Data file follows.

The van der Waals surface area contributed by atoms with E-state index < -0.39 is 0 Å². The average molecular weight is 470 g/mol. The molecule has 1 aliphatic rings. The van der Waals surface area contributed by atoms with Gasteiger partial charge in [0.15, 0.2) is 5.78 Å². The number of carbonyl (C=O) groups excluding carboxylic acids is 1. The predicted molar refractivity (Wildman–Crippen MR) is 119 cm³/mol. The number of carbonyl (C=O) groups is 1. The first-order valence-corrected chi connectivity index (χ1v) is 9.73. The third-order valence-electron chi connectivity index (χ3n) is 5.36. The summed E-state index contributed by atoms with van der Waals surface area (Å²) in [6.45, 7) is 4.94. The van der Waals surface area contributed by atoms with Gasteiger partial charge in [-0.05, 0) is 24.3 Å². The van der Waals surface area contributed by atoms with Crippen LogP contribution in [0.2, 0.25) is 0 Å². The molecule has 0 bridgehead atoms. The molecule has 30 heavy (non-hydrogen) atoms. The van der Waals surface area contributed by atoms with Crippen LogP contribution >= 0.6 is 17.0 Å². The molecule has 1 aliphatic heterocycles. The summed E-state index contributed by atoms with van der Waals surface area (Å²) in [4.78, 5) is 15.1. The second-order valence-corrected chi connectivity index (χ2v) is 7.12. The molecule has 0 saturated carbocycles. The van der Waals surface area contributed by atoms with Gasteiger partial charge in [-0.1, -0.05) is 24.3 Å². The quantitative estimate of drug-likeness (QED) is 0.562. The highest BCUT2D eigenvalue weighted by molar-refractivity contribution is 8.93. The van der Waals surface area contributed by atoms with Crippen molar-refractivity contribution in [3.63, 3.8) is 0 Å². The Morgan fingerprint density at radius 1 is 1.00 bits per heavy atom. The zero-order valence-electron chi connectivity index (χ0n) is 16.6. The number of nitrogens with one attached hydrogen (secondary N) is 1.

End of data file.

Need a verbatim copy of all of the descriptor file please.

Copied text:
The van der Waals surface area contributed by atoms with E-state index < -0.39 is 0 Å². The average molecular weight is 470 g/mol. The molecule has 1 aliphatic rings. The van der Waals surface area contributed by atoms with Gasteiger partial charge in [0.15, 0.2) is 5.78 Å². The number of carbonyl (C=O) groups excluding carboxylic acids is 1. The predicted molar refractivity (Wildman–Crippen MR) is 119 cm³/mol. The number of carbonyl (C=O) groups is 1. The first-order valence-corrected chi connectivity index (χ1v) is 9.73. The third-order valence-electron chi connectivity index (χ3n) is 5.36. The summed E-state index contributed by atoms with van der Waals surface area (Å²) in [6.45, 7) is 4.94. The van der Waals surface area contributed by atoms with Gasteiger partial charge in [-0.05, 0) is 24.3 Å². The van der Waals surface area contributed by atoms with Crippen LogP contribution in [0.2, 0.25) is 0 Å². The molecule has 0 bridgehead atoms. The molecule has 30 heavy (non-hydrogen) atoms. The van der Waals surface area contributed by atoms with Crippen LogP contribution >= 0.6 is 17.0 Å². The molecule has 1 aliphatic heterocycles. The summed E-state index contributed by atoms with van der Waals surface area (Å²) in [4.78, 5) is 15.1. The second-order valence-corrected chi connectivity index (χ2v) is 7.12. The molecule has 0 saturated carbocycles. The van der Waals surface area contributed by atoms with Gasteiger partial charge in [-0.1, -0.05) is 24.3 Å². The quantitative estimate of drug-likeness (QED) is 0.562. The highest BCUT2D eigenvalue weighted by molar-refractivity contribution is 8.93. The van der Waals surface area contributed by atoms with Crippen molar-refractivity contribution in [3.63, 3.8) is 0 Å². The Morgan fingerprint density at radius 1 is 1.00 bits per heavy atom. The zero-order valence-electron chi connectivity index (χ0n) is 16.6. The number of nitrogens with one attached hydrogen (secondary N) is 1.